Occassionaly we'll post information to help educate dog owners on a variety of topics. Please review available topics below:
Dog safety expert Melanie Monteiro demonstrates how to perform CPR on a dog:
We know it can be a daunting task to weed through all the information out there on dog nutrition. There are now hundreds of different dog foods all claiming to be complete and nutritious. Without going into too much detail the basic things that a good quality food should not contain are corn, wheat, artificial coloring or preservatives (BHA, BHT, Ethoxyquin, etc.) and any kind of by-products or gluten. These ingredients can be harmful to their health and cause allergic reactions and/or digestive problems. Some of these ingredients are not even digestible by a dog so they serve no purpose and therefore go right through the dog causing more waste. This will also require your dog to eat more in order to feel full which makes foods with these ingredients more expensive than originally thought. More on what to avoid.
Today you will see alot of foods that are grain free or low on carbohydrates. Not because either are bad for your dog but because they are not necessary. Since dog kibble was first created carbs were something that was added becaused they are plentiful and inexpensive not because it is needed by a dog. It is one way to keep the cost of a quality food down for those on a budget. Over time, many dogs have developed problems with eating grains and even potatoes. If your dog has no problems with these and you chose to feed a food with more carbs try to stick with brown rice instead of white and sweet potatoes instead of white potatoes.
Always pay close attention to the main ingredients in your pet's food (the ones listed prior to the fat ingredient (such as animal fat, chicken fat, etc.)). If more than one or two of the main ingredients of the food is a grain or potato then your food is carb based and not meat based. Good quality dog food is expensive, why spend all that money on carbs when you can spend a little more and get your dog the protein and good quality meat he needs. We do not claim to be experts so we advise you to go to the Dog Food Advisor to check on the quality of your food.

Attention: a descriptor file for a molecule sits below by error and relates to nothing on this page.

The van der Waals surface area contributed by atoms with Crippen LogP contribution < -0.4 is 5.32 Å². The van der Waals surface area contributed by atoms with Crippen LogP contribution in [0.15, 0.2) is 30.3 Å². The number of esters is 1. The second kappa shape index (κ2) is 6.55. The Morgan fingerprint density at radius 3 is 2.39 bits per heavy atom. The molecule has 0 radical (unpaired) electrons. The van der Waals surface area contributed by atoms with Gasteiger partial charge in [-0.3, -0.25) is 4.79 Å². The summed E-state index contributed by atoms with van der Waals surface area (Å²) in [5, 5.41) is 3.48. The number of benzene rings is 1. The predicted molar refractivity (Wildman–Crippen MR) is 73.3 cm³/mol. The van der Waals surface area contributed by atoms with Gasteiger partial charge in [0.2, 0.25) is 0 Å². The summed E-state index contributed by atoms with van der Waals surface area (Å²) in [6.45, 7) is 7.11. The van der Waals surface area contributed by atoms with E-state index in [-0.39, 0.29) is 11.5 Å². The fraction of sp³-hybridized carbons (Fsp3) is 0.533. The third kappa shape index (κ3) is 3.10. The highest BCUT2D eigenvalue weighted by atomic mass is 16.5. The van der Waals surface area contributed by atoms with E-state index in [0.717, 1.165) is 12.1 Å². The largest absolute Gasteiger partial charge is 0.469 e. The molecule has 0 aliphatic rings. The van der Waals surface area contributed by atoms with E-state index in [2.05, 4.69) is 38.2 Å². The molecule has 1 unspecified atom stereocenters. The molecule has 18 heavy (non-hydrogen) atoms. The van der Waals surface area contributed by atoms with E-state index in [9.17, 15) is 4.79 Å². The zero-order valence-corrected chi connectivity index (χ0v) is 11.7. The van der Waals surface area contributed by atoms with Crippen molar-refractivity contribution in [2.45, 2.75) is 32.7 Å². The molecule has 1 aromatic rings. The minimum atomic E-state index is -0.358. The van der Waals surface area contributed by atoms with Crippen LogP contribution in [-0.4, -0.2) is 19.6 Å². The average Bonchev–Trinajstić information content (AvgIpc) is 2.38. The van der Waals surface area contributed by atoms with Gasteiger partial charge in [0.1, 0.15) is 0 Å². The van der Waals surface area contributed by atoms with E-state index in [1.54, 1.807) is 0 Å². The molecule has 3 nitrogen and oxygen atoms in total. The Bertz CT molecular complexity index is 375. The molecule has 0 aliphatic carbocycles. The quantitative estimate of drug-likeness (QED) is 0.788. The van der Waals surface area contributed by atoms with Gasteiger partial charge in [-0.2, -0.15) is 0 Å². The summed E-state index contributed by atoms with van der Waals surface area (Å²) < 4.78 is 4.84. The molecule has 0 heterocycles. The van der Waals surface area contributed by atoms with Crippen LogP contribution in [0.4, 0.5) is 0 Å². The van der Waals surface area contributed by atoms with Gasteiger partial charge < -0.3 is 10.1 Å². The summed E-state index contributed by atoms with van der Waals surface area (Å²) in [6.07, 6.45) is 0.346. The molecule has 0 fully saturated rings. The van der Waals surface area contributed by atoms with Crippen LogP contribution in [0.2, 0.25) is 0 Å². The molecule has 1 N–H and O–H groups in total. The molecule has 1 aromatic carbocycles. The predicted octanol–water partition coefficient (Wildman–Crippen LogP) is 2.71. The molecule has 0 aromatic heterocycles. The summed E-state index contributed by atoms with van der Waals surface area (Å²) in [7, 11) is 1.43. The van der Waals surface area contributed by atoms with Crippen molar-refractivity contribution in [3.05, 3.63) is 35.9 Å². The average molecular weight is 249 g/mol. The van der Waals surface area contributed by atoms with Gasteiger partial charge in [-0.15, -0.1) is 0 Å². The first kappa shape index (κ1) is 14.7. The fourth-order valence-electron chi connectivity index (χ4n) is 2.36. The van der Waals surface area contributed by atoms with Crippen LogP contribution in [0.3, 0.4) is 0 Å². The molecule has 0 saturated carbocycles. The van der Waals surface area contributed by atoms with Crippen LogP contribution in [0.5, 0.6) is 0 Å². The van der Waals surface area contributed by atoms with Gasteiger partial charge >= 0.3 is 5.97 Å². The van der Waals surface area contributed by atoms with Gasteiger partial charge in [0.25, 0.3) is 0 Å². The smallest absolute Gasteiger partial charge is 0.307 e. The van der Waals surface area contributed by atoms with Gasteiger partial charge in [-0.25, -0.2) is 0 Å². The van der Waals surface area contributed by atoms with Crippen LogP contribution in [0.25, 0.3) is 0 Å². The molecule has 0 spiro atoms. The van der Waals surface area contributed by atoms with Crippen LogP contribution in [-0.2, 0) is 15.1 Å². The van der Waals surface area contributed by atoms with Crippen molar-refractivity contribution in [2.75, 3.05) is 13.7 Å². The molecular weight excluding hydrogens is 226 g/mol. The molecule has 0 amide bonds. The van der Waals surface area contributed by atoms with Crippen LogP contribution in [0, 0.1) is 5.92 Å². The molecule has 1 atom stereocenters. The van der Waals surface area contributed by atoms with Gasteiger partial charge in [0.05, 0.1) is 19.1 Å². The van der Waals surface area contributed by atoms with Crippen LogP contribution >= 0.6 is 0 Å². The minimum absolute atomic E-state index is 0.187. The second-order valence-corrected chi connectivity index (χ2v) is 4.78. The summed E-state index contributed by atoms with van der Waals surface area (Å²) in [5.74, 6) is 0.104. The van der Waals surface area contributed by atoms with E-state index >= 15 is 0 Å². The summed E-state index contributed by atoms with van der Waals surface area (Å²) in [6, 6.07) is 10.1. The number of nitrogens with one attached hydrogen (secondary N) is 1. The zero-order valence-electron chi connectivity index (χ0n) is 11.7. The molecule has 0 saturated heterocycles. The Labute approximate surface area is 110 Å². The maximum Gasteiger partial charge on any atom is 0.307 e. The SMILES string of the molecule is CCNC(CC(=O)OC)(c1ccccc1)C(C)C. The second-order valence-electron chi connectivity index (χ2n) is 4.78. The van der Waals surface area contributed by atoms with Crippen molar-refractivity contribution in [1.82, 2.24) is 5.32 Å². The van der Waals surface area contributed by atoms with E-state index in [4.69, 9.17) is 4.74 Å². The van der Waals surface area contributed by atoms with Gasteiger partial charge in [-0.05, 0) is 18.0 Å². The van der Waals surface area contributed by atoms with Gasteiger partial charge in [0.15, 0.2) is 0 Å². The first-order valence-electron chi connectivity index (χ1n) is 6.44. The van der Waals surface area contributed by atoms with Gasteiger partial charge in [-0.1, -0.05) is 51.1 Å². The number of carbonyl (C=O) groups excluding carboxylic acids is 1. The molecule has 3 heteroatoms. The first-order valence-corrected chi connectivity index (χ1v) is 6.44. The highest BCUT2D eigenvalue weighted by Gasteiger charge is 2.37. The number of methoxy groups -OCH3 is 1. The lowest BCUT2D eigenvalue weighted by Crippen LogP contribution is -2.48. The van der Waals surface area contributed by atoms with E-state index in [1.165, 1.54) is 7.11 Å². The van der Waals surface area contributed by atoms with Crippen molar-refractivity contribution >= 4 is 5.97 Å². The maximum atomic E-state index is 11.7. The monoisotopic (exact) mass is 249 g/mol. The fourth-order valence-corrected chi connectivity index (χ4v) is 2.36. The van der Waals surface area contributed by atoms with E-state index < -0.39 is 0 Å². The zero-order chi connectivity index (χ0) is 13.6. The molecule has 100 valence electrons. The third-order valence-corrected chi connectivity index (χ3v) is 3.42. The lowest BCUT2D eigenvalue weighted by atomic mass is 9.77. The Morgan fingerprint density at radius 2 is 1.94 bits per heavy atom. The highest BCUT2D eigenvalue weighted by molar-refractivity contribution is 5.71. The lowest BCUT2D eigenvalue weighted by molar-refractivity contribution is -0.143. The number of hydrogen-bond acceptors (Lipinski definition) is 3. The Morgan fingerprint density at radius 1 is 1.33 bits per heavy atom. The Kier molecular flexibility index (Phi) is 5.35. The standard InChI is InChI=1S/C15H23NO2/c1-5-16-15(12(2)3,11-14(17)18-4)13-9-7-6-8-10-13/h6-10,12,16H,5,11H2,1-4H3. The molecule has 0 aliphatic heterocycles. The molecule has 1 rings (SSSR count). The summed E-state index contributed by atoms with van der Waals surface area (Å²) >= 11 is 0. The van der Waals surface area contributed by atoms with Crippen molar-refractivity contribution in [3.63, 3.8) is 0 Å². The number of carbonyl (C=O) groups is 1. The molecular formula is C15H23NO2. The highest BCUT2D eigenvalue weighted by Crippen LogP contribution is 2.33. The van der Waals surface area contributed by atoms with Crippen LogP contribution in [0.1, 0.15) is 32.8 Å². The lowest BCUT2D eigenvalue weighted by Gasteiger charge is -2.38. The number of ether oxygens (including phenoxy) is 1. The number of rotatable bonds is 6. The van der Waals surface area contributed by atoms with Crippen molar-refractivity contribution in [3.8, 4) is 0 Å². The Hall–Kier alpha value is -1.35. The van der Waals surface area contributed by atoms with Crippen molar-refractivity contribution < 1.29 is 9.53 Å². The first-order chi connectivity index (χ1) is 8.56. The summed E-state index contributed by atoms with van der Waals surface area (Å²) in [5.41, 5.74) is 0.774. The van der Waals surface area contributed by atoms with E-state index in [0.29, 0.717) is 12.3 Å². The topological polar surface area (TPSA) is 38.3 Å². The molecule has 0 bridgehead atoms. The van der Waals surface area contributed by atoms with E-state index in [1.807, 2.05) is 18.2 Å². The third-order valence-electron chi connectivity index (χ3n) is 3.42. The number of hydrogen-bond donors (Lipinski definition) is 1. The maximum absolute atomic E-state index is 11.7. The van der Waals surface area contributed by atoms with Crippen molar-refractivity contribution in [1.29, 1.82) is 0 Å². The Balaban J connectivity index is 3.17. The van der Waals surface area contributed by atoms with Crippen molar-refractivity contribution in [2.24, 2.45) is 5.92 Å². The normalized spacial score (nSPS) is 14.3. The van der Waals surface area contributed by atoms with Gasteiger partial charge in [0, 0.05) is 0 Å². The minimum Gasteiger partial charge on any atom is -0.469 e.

A little vegetables, fruit, eggs and oils are a nice, nutritious addition to whatever food you chose.
Suggested Snacks/Mix Ins:
Broccoli, brussel sprouts, celery, green beans, raw or lightly cooked eggs, apple, banana, spinach, sardines (in water with bones), canned pumpkin (not pumpkin pie mix), plain (unsweetened) fat-free yogurt or kefir, canned salmon (never raw), cottage cheese, organic unrefined coconut oil and/or salmon oil. No nightshade vegetables (peppers, tomatos, potatoes, eggplant, etc.) for dogs with arthritis or other inflammatory conditions.
Top 10 Fruits & Vegetables. Please note, many vegetables will need to be slightly cooked or pureed in the food processor for your dog to be able to digest them.
Always Use Filtered Water (free of chlorine or fluoride).
For skin problems, digestive issues, immune boosting probiotics and digestive enzymes are a must.
Try Nzymes Bac-Pak....A little goes a long way.
Whole Dog Journal article regarding benefits of coconut oil for skin/yeast issues. No grains (rice, rye, barley, wheat) for dogs with yeast infection problems (dirty ears, hotspots, etc).
Check on the synthetic supplements you feed your pets - National Animal Supplement Council
Weimaraners puppies suffer from an auto-immune issue that prevents them from being able to receive vaccinations prior to 8 weeks old. It is very important that you discuss this issue with your vet prior to your puppy receiving any vaccinations.
For more accuracy, fast your dog 12 hours prior to blood tests.
Weimaraners do not have many illnesses or disorders that are exclusive to the breed. Many health issues experienced by Weimaraners are those illnesses that strike most large breed dogs.
Bloat (The #1 cause of death in weimaraners)
Glucosamine is a common supplement recommended for joint pain. PLEASE BE ADVISED THAT GLUCOSAMINE SHOULD NEVER BE GIVEN TO A DOG WITH DIABETES.
Entropion - turned in eyelashes.
HOD (growth plate deformity in joints)
We strongly recommend having your vet send your dog's blood sample out to Dr. Jean Dodds for a complete thyroid panel as opposed to relying on their normal laboratory. Dr. Dodds is an expert in her field and has discovered that not all dog's thyroid results can be read the same. A normal test result may not be "normal" for your particular dog. Use the links above on more information regarding testing for thyroid problems, symptoms and contact information for Dr. Dodds at Hemopet in California.
We often see weims that the vet has diagnosed with skin allergies when in fact its really an overgrowth of yeast. Please see the link above on how to reduce the amount of yeast by simply switching foods. Adding probiotics to your dog's food is another great way to help boost their immune system and keep yeast at bay....great for dogs with chronic ear infections.